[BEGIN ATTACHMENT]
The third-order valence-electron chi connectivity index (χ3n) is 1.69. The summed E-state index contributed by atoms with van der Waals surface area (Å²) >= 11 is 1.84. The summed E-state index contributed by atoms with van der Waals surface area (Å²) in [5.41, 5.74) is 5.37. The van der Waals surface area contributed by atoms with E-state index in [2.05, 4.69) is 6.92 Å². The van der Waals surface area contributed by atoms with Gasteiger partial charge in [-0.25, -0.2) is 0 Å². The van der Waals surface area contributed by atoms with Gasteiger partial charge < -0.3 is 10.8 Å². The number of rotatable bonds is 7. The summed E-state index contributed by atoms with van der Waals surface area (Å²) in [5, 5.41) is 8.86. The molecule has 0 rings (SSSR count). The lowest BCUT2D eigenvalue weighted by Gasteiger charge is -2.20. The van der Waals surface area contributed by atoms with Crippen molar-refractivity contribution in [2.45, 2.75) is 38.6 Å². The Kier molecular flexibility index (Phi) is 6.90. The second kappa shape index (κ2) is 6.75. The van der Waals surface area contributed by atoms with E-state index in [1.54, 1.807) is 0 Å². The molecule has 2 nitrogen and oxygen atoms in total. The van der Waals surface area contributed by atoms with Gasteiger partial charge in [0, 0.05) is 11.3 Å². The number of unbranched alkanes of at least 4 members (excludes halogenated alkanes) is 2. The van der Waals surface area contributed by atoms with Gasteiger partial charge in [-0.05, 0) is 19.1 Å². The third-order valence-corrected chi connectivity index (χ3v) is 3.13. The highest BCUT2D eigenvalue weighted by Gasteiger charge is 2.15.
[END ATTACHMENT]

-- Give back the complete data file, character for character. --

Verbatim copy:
The third-order valence-electron chi connectivity index (χ3n) is 1.69. The summed E-state index contributed by atoms with van der Waals surface area (Å²) >= 11 is 1.84. The summed E-state index contributed by atoms with van der Waals surface area (Å²) in [5.41, 5.74) is 5.37. The van der Waals surface area contributed by atoms with E-state index in [2.05, 4.69) is 6.92 Å². The van der Waals surface area contributed by atoms with Gasteiger partial charge in [-0.25, -0.2) is 0 Å². The van der Waals surface area contributed by atoms with Gasteiger partial charge < -0.3 is 10.8 Å². The number of rotatable bonds is 7. The summed E-state index contributed by atoms with van der Waals surface area (Å²) in [5, 5.41) is 8.86. The molecule has 0 rings (SSSR count). The lowest BCUT2D eigenvalue weighted by Gasteiger charge is -2.20. The van der Waals surface area contributed by atoms with Crippen molar-refractivity contribution in [2.45, 2.75) is 38.6 Å². The Kier molecular flexibility index (Phi) is 6.90. The second kappa shape index (κ2) is 6.75. The van der Waals surface area contributed by atoms with E-state index in [1.54, 1.807) is 0 Å². The molecule has 2 nitrogen and oxygen atoms in total. The van der Waals surface area contributed by atoms with Gasteiger partial charge in [0, 0.05) is 11.3 Å². The number of unbranched alkanes of at least 4 members (excludes halogenated alkanes) is 2. The van der Waals surface area contributed by atoms with Gasteiger partial charge in [-0.05, 0) is 19.1 Å². The third-order valence-corrected chi connectivity index (χ3v) is 3.13. The highest BCUT2D eigenvalue weighted by Gasteiger charge is 2.15.